North American folklore points to dangers for Seattle.
A study of Native American tales of a two-headed serpent spirit has hinted at the potential impact of a fault that lies directly beneath Seattle.
Researchers have been studying stories from the Salish people of the North American west coast about a'yahos, a spirit associated with shaking of the ground and rushing, muddy water. They say the tales are strongly linked to a quake that occurred in AD 900. By tracing the tales to specific locations, they have found evidence of ancient landslides.
Ruth Ludwin, a researcher at the Pacific Northwest Seismograph Network at the University of Washington in Seattle, thinks another earthquake in the now densely populated area could trigger a similar slide, with potentially disastrous effects. "I don't think people fully appreciate the severity of the landslides," she adds. She also says that such work can help to educate residents about the risks of an earthquake. "I think that the first-person eye-witness accounts are necessary to fully understand the hazards."
Human records do give the event a reality that geological evidence can't ever give. Brian Atwater , University of Washington
The Seattle fault line, which lies directly beneath that city in Washington state, last produced a major earthquake in AD 900. That earthquake, of estimated magnitude 7.4 on the Richter scale, caused landslides, major ground upheavals and a tsunami in the adjacent Puget Sound. Many Native American settlements were destroyed, although the area was quickly repopulated.
Today, nearly four million people live in the area, but seismologists know relatively little about the last earthquake, or when another might occur.
Ludwin and her colleagues collected stories about a'yahos in an attempt to discover more. They found that a dozen appearances of this spirit occurred at locations close to small faults connected to the larger Seattle fault line, with five appearances occurring on or very close to the main fault.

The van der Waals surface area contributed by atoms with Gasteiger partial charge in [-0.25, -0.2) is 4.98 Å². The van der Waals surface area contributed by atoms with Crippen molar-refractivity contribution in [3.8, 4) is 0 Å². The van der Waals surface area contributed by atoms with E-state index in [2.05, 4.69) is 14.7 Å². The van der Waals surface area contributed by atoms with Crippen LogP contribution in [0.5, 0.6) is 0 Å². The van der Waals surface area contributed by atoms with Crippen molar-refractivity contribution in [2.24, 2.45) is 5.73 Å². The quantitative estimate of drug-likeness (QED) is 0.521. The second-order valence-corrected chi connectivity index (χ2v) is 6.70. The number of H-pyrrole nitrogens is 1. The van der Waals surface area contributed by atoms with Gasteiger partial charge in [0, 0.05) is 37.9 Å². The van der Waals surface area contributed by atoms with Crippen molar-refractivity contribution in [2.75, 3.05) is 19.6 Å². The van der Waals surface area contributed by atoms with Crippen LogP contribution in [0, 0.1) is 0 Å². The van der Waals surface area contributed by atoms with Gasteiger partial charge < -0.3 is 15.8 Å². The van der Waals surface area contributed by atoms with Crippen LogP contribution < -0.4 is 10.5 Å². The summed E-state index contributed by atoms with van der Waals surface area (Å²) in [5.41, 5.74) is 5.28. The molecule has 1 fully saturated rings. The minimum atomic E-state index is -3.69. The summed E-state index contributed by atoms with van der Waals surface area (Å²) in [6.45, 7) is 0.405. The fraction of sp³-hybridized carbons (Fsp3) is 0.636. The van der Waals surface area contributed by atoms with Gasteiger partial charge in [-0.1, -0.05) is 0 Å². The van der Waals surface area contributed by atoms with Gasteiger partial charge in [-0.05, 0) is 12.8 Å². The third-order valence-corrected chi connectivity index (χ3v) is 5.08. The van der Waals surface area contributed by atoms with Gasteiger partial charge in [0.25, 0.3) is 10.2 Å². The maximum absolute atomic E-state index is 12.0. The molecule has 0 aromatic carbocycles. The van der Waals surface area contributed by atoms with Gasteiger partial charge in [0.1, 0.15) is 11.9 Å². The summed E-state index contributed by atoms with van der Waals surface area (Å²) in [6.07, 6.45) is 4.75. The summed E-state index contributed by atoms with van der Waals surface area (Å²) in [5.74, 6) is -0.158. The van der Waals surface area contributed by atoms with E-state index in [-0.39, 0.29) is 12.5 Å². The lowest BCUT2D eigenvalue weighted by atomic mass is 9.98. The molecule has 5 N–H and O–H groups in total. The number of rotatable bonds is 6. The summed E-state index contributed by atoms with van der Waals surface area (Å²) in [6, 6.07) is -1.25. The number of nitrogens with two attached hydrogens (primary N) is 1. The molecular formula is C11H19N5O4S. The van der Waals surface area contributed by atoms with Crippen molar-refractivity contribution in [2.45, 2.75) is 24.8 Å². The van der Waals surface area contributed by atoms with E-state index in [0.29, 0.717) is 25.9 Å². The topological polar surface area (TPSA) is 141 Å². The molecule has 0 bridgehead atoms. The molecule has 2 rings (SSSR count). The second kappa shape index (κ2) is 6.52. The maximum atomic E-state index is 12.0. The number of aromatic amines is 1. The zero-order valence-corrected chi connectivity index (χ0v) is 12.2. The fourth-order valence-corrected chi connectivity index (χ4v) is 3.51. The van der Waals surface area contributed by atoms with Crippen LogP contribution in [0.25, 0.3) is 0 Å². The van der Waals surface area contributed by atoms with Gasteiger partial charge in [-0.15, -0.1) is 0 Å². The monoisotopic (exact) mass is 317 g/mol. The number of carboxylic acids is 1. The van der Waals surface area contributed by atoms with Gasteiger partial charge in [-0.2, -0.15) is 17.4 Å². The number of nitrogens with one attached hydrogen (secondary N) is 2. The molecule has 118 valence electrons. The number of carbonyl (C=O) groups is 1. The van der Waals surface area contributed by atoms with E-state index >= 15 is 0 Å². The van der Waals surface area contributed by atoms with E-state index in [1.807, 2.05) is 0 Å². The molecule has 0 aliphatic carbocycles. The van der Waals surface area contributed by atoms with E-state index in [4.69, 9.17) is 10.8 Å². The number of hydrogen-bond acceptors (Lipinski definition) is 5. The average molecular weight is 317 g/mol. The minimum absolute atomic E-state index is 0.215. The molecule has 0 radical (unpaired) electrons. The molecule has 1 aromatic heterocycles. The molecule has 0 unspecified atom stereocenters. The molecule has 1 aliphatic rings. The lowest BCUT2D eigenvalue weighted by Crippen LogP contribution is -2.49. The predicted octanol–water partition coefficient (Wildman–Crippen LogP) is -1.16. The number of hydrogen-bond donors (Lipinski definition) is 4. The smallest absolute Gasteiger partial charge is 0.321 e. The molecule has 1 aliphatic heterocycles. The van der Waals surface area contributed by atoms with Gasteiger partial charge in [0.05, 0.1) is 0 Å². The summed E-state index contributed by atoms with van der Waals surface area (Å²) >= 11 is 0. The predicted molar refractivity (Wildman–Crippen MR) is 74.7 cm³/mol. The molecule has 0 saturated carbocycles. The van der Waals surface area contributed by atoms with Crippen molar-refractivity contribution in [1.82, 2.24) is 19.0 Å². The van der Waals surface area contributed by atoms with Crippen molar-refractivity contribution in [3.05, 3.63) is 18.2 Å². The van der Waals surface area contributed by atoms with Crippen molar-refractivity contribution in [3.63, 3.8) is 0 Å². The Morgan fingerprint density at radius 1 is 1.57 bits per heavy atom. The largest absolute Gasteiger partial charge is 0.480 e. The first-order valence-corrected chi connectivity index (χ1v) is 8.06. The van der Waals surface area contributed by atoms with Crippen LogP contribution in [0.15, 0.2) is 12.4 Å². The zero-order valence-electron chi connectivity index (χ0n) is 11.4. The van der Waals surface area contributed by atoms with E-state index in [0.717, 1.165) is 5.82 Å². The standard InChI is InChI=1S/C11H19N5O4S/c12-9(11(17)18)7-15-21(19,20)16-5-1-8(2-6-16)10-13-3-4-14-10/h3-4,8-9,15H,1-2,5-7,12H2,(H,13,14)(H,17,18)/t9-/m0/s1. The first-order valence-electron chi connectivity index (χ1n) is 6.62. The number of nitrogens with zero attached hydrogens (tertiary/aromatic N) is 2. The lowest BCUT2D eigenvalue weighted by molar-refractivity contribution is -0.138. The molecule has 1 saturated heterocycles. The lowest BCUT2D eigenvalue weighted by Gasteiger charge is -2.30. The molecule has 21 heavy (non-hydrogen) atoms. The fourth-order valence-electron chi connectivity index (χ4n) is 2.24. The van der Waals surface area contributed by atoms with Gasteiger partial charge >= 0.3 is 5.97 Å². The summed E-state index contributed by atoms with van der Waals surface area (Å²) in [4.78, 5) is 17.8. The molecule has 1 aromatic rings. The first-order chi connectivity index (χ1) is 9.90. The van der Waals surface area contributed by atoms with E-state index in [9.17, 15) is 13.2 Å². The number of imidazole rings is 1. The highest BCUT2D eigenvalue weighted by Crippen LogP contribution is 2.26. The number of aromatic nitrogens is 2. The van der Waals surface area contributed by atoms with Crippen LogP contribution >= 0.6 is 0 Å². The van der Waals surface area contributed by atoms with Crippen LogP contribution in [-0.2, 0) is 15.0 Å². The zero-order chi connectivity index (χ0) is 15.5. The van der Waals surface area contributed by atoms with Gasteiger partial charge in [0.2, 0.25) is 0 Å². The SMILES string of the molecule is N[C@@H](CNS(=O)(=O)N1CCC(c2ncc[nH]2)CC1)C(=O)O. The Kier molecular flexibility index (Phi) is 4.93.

One story tells of a 'spirit boulder' associated with the appearance of a'yahos on a beach in west Seattle, and Ludwin tracked it down with the help of local Salish people. "If you hadn't heard the stories you would never pick it out," she says. By using a technique called light detection and ranging (LIDAR) to image the ground beneath and around the rock, they found that it lies at the bottom of a landslide near land that is known to have been pushed upwards by the AD 900 earthquake.
At another site in greater Seattle, stories say that a'yahos demolished a cliff side when people disturbed him. LIDAR pictures again found evidence of a large and previously unknown landslide. The researchers report their findings in Seismological Research Letters1.
Ludwin is keen to continue her work, but says she is having difficulty securing funds from the US Geological Survey. "I think they feel it doesn't strictly fall under their mandate," she explains. "It kind of falls somewhere between the humanities and the sciences." She says she will look for alternative sources of funding.
Brian Atwater, a geologist at the University of Washington, says the work is interesting, but that conventional Earth science studies may be more helpful in predicting the impacts of future quakes. "Human records do give the event a reality that geological evidence can't ever give," he says. But he adds that such studies can probably tell us more about anthropology than earthquakes.
LudwinR. S., et al. Seismol. Res. Lett., 76. 431 - 436 (2005).
University of Washington
About this article
Cite this article
Simonite, T. Spirit tales reveal ancient landslides. Nature (2005). https://doi.org/10.1038/news050711-7